British geneticist interested in splicing, RNA decay, and synthetic biology. This is my blog focusing on my adventures in computational biology. 

Compbio 013: Practical Python for Biologists - Opening and saving files

Learning Python with a lot of traditional resources is great, but for a biologist who wants to get into their data and learn by doing, reading and writing new files might not yet have been covered. Here is a quick guide to opening (reading) and saving (writing) files in Python with a couple of simple functions. There are more complex ways to do this in a Python script to be run on the command line, but the method here will also work in a Python script, or in a Jupyter notebook. Using this approach means that you need to "hard code" the location of the input and output files into your code each time you want to run it on a new file. 

Let's say we have an input file, called "input013.txt" and we want to read it into Python (download here). It is a tab-delimited text file with three columns, no header. It has the name of a model organism, a metric (imagery popularity, for example), and another imaginary metric in the third column (perhaps how cool a model system it is on a scale of 0-1). 

$ head input013.txt
Arabidopsis     15      0.3
Physcomitrella  5       0.9
Drosophila      30      0.3

With a file like this, you might want to manipulate values within the file and write out a new tab-delimited text file with a new name. We can do this in a script (I like to use the Sublime Text editor) or we can do it in a Jupyter notebook (download notebook here). The core code will be the same. First we need to open/read the input file. So we can set the input file Python variable "infile" and make it equal a string, which is the path to the input file on your system: 

$ infile = "/home/jamesl/Bad_grammar_good_syntax/input013.txt"

To open the file, we use the open() function, setting the additional parameter to 'r' for read (rather than write, which would save over the contents of the file). Sometimes, files have an unusual newline symbol, like the one used by Windows and this can cause problems; setting this parameter to 'rU' instead of 'r' to allow Python to expect the unexpected newline symbols.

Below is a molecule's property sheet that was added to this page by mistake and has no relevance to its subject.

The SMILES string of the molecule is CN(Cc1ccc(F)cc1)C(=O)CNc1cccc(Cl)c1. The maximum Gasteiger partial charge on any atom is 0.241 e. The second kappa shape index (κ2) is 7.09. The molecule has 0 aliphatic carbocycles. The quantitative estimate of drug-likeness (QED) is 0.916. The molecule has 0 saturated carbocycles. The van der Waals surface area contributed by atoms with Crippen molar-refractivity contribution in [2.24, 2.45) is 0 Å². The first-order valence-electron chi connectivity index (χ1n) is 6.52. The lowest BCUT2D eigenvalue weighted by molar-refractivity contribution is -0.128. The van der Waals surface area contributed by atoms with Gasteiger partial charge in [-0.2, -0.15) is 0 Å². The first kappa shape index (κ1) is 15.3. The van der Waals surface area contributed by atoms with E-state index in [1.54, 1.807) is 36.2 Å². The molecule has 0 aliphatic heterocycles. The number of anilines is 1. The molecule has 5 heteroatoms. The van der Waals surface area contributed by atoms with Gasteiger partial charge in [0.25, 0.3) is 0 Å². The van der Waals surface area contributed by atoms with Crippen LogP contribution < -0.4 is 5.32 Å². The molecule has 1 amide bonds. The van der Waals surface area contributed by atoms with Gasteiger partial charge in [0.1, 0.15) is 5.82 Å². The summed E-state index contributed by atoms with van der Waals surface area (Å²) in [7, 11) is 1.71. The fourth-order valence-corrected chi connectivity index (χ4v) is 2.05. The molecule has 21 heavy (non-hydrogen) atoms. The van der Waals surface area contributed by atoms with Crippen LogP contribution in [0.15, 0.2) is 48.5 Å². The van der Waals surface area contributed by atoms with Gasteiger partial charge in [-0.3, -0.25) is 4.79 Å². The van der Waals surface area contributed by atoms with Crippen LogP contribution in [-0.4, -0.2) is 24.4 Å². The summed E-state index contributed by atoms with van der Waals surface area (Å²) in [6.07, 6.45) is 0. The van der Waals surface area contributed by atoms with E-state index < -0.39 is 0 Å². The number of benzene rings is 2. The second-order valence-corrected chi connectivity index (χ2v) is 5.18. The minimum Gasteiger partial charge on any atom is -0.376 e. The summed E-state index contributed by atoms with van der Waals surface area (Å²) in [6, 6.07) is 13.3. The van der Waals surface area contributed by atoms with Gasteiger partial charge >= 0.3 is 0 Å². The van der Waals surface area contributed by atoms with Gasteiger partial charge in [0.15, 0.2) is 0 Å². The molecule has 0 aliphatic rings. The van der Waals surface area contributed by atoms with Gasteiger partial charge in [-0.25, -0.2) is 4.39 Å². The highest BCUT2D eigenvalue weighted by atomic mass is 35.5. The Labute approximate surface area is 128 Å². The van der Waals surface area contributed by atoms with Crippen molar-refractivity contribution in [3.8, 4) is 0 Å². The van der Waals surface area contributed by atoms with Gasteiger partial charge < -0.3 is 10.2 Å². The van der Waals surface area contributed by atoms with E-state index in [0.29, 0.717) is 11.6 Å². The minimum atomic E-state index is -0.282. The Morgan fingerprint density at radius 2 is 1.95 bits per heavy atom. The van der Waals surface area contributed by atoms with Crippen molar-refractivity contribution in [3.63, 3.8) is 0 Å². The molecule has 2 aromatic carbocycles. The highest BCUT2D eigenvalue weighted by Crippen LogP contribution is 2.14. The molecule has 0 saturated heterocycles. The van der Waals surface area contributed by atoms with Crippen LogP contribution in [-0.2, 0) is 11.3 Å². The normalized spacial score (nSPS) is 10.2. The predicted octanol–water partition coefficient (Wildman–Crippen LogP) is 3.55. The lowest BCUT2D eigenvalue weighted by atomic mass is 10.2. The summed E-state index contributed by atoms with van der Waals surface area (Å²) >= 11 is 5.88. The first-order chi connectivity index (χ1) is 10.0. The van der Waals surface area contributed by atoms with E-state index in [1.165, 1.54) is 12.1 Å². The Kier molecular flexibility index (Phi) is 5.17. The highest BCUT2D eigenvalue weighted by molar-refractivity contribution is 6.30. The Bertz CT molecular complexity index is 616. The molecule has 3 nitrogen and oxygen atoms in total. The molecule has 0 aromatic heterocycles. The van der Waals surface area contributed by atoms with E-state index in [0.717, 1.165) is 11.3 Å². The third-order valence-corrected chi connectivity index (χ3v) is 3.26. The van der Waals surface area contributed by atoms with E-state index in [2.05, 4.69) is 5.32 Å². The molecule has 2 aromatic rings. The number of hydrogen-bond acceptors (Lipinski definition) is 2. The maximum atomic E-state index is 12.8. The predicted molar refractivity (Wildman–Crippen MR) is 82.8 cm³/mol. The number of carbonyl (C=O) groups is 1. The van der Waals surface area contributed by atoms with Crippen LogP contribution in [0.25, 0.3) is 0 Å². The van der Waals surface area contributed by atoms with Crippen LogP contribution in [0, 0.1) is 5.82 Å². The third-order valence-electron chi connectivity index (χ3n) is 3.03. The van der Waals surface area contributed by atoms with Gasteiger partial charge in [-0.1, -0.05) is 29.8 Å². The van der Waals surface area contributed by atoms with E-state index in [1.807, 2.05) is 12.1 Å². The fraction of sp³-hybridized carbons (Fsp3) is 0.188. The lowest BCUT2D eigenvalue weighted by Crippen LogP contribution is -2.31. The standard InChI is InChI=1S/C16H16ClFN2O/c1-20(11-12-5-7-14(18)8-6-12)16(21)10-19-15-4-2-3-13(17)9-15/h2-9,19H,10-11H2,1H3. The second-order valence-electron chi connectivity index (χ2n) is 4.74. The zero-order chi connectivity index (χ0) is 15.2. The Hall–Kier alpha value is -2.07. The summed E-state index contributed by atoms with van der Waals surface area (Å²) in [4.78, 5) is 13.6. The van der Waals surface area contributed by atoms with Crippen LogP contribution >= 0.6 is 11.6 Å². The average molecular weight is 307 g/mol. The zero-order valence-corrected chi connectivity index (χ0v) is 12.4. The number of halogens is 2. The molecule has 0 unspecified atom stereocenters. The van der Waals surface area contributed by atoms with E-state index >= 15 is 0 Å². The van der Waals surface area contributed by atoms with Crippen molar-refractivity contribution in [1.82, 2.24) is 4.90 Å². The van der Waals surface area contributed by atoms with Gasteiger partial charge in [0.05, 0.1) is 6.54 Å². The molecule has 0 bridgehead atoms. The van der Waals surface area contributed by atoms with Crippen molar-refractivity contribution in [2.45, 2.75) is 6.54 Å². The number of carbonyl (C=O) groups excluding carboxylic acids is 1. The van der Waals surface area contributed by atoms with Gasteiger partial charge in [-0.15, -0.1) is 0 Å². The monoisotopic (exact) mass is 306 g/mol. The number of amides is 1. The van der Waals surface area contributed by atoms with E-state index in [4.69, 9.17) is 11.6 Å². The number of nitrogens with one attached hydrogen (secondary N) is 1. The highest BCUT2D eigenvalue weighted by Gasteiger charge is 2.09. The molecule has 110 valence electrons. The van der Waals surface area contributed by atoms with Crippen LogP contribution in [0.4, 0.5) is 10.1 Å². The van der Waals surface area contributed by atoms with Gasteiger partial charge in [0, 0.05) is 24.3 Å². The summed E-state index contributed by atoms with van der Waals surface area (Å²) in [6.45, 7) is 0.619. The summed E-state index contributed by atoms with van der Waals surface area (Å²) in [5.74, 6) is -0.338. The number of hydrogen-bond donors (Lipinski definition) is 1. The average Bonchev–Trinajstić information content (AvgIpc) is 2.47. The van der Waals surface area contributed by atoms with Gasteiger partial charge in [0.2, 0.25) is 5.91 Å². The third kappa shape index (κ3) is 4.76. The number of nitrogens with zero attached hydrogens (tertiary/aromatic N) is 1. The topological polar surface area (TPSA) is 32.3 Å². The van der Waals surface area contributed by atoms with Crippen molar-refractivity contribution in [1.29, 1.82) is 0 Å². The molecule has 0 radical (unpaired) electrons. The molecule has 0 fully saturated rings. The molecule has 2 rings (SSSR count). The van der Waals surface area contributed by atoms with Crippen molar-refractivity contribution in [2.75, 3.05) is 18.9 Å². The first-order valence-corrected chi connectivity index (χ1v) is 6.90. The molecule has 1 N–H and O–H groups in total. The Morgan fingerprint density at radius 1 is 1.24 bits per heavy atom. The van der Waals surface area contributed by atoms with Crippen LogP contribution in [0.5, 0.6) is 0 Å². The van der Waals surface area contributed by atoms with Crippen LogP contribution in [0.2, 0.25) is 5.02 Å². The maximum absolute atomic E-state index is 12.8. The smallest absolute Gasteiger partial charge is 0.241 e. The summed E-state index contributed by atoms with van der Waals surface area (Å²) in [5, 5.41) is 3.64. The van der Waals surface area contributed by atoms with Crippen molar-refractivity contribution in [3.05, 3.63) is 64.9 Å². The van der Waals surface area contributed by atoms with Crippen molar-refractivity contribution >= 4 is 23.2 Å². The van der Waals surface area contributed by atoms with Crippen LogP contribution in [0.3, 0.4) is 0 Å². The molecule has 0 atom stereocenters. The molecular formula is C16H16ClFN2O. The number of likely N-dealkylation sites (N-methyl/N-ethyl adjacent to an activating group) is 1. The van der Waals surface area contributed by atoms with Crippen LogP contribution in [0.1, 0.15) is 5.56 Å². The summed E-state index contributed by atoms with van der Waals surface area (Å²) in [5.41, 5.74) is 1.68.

$ infile = open(infile, 'r') #Use 'rU' if you expect non-UNIX newline symbols. 

Then we need to manipulate the contents of the file in Python somehow. Saving each line as a list seems like a good idea and the readlines() function is great for this: 

$ infile_lines = infile.readlines() #Makes list of all the lines
$ print(infile_lines)
['Arabidopsis\t15\t0.3\n', 'Physcomitrella\t5\t0.9\n', 'Drosophila\t30\t0.3\n']

Now we can work on the contents of this file. Let's say that we want to make a new outfile with the weighted scores from column two and three as a new fourth column. First, we need to open a new output file on our system, using 'w' instead of 'r' so we can save to the new file we are opening: 

$ outfile = "/home/jamesl/Bad_grammar_good_syntax/output013.txt"
$ outfile = open(outfile, 'w') 

Now to go through each line (list element), one at a time -  doing the calculation we need to do, and then appending this value to the end of the line (currently a list). Finally, we can write the now extended line to the output file. 

$ for line in infile_lines:
$     line = line.strip() #Remove newline symbol
$     line = line.split("\t") #Line into list
$     line[1] = int(line[1]) #Value to an integer
$     line[2] = float(line[2]) #Value to float number
$     line.append(str(line[1]*line[2])) #Multiples values & returns a string appended to the list
$     line[1] = str(line[1]) #Integer to string
$     line[2] = str(line[2]) #Float number to string
$     outfile.write('\t'.join(line) + '\n') #Write the line to the outfile
$ infile.close() #Closes the file (must do)
$ outfile.close() #Closes the file (must do)

An important thing to remember is that when you write the outfile, values in the list need to be strings, if you keep the values as integers or floating point numbers, they will not join together and be written. This code is purposefully verbose so anyone can follow along, but we can write it with fewer lines of code if you want: 

$ for line in infile_lines:
$     line = line.strip() 
$     line = line.split("\t") 
$     line.append(str(int(line[1])*float(line[2])))
$     outfile.write('\t'.join(line) + '\n')
$ infile.close() 
$ outfile.close() 

The write() function is new to Python3 (it was done with print in Python2). Here we add the output file in front of write(), then we use '\t'.join() to make the list (line) be joined together with tabs so that the output file will be tab-delimited as the input file was. 

The output file has been made:

$ head output013.txt
Arabidopsis     15      0.3     4.5
Physcomitrella  5       0.9     4.5
Drosophila      30      0.3     9.0

Now we can read in all sorts of files, from tab-delimited text files, or FASTA files etc for you to manipulate. 

To read up more on working with files, I recommend Python for Biologists

Compbio 014: Practical Python for biologists - Finding motifs with Python

Compbio 012: Making Venn diagrams the right way (using Python)